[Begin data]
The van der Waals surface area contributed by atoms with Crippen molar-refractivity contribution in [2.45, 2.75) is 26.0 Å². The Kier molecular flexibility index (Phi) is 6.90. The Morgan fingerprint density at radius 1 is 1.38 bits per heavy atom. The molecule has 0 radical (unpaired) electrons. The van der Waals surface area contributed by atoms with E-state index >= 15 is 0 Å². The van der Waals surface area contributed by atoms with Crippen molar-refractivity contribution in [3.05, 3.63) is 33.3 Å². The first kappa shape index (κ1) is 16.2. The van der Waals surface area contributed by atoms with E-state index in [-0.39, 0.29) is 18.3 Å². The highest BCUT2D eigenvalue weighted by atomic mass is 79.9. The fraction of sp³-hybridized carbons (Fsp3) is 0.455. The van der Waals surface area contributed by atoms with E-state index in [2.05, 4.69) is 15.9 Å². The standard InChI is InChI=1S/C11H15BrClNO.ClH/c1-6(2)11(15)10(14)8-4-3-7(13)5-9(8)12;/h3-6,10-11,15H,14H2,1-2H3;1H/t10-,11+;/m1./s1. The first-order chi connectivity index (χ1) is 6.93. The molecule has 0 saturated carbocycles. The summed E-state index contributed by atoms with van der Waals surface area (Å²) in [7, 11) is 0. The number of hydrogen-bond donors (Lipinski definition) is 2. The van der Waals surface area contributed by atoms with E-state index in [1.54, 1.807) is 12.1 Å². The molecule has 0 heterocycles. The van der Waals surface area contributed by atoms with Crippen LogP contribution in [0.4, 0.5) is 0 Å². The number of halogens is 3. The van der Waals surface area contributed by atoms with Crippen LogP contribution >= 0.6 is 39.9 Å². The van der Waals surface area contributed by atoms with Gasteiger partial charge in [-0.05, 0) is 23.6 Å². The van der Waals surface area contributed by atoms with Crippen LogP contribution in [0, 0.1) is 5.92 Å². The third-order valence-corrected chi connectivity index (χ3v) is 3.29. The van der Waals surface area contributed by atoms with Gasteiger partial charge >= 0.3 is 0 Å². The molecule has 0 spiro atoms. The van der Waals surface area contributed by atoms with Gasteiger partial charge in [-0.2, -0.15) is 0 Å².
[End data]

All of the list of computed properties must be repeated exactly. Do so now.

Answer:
The van der Waals surface area contributed by atoms with Crippen molar-refractivity contribution in [2.45, 2.75) is 26.0 Å². The Kier molecular flexibility index (Phi) is 6.90. The Morgan fingerprint density at radius 1 is 1.38 bits per heavy atom. The molecule has 0 radical (unpaired) electrons. The van der Waals surface area contributed by atoms with E-state index >= 15 is 0 Å². The van der Waals surface area contributed by atoms with Crippen molar-refractivity contribution in [3.05, 3.63) is 33.3 Å². The first kappa shape index (κ1) is 16.2. The van der Waals surface area contributed by atoms with E-state index in [-0.39, 0.29) is 18.3 Å². The highest BCUT2D eigenvalue weighted by atomic mass is 79.9. The fraction of sp³-hybridized carbons (Fsp3) is 0.455. The van der Waals surface area contributed by atoms with E-state index in [2.05, 4.69) is 15.9 Å². The standard InChI is InChI=1S/C11H15BrClNO.ClH/c1-6(2)11(15)10(14)8-4-3-7(13)5-9(8)12;/h3-6,10-11,15H,14H2,1-2H3;1H/t10-,11+;/m1./s1. The first-order chi connectivity index (χ1) is 6.93. The molecule has 0 saturated carbocycles. The summed E-state index contributed by atoms with van der Waals surface area (Å²) in [7, 11) is 0. The number of hydrogen-bond donors (Lipinski definition) is 2. The van der Waals surface area contributed by atoms with E-state index in [1.54, 1.807) is 12.1 Å². The molecule has 0 heterocycles. The van der Waals surface area contributed by atoms with Crippen LogP contribution in [0.4, 0.5) is 0 Å². The number of halogens is 3. The van der Waals surface area contributed by atoms with Crippen LogP contribution >= 0.6 is 39.9 Å². The van der Waals surface area contributed by atoms with Gasteiger partial charge in [-0.05, 0) is 23.6 Å². The van der Waals surface area contributed by atoms with Crippen LogP contribution in [0, 0.1) is 5.92 Å². The third-order valence-corrected chi connectivity index (χ3v) is 3.29. The van der Waals surface area contributed by atoms with Gasteiger partial charge >= 0.3 is 0 Å². The molecule has 0 spiro atoms. The van der Waals surface area contributed by atoms with Gasteiger partial charge in [-0.2, -0.15) is 0 Å².